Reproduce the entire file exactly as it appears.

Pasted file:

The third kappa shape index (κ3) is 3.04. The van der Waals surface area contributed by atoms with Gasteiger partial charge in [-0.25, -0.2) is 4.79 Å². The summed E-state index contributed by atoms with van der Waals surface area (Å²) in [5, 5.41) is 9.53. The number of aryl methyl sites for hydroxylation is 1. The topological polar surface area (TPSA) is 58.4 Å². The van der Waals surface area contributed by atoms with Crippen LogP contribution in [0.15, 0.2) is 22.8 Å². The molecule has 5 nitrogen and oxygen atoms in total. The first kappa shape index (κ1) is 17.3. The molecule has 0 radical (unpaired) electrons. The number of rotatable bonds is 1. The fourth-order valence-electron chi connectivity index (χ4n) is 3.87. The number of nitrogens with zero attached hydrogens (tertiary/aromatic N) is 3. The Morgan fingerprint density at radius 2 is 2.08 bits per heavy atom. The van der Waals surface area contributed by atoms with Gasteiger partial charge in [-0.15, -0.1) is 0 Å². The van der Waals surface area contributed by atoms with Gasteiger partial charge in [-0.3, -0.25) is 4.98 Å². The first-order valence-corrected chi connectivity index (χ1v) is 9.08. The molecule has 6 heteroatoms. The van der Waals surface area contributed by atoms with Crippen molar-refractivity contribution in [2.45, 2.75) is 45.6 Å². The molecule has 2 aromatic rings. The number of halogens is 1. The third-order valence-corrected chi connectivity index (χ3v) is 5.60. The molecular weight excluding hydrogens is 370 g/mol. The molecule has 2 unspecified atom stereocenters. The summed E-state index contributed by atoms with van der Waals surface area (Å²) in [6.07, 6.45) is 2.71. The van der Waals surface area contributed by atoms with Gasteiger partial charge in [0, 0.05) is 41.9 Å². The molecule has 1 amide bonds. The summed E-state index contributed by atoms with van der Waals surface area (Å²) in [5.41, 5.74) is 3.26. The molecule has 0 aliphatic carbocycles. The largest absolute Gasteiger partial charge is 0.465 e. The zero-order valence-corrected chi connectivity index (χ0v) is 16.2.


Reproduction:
The third kappa shape index (κ3) is 3.04. The van der Waals surface area contributed by atoms with Gasteiger partial charge in [-0.25, -0.2) is 4.79 Å². The summed E-state index contributed by atoms with van der Waals surface area (Å²) in [5, 5.41) is 9.53. The number of aryl methyl sites for hydroxylation is 1. The topological polar surface area (TPSA) is 58.4 Å². The van der Waals surface area contributed by atoms with Crippen LogP contribution in [0.15, 0.2) is 22.8 Å². The molecule has 5 nitrogen and oxygen atoms in total. The first kappa shape index (κ1) is 17.3. The molecule has 0 radical (unpaired) electrons. The number of rotatable bonds is 1. The fourth-order valence-electron chi connectivity index (χ4n) is 3.87. The number of nitrogens with zero attached hydrogens (tertiary/aromatic N) is 3. The Morgan fingerprint density at radius 2 is 2.08 bits per heavy atom. The van der Waals surface area contributed by atoms with Gasteiger partial charge in [-0.15, -0.1) is 0 Å². The van der Waals surface area contributed by atoms with Gasteiger partial charge in [-0.3, -0.25) is 4.98 Å². The first-order valence-corrected chi connectivity index (χ1v) is 9.08. The molecule has 6 heteroatoms. The van der Waals surface area contributed by atoms with Crippen molar-refractivity contribution in [2.45, 2.75) is 45.6 Å². The molecule has 2 aromatic rings. The number of halogens is 1. The third-order valence-corrected chi connectivity index (χ3v) is 5.60. The molecular weight excluding hydrogens is 370 g/mol. The molecule has 2 unspecified atom stereocenters. The summed E-state index contributed by atoms with van der Waals surface area (Å²) in [6.07, 6.45) is 2.71. The van der Waals surface area contributed by atoms with Gasteiger partial charge in [0, 0.05) is 41.9 Å². The molecule has 1 amide bonds. The summed E-state index contributed by atoms with van der Waals surface area (Å²) in [5.41, 5.74) is 3.26. The molecule has 0 aliphatic carbocycles. The largest absolute Gasteiger partial charge is 0.465 e. The zero-order valence-corrected chi connectivity index (χ0v) is 16.2.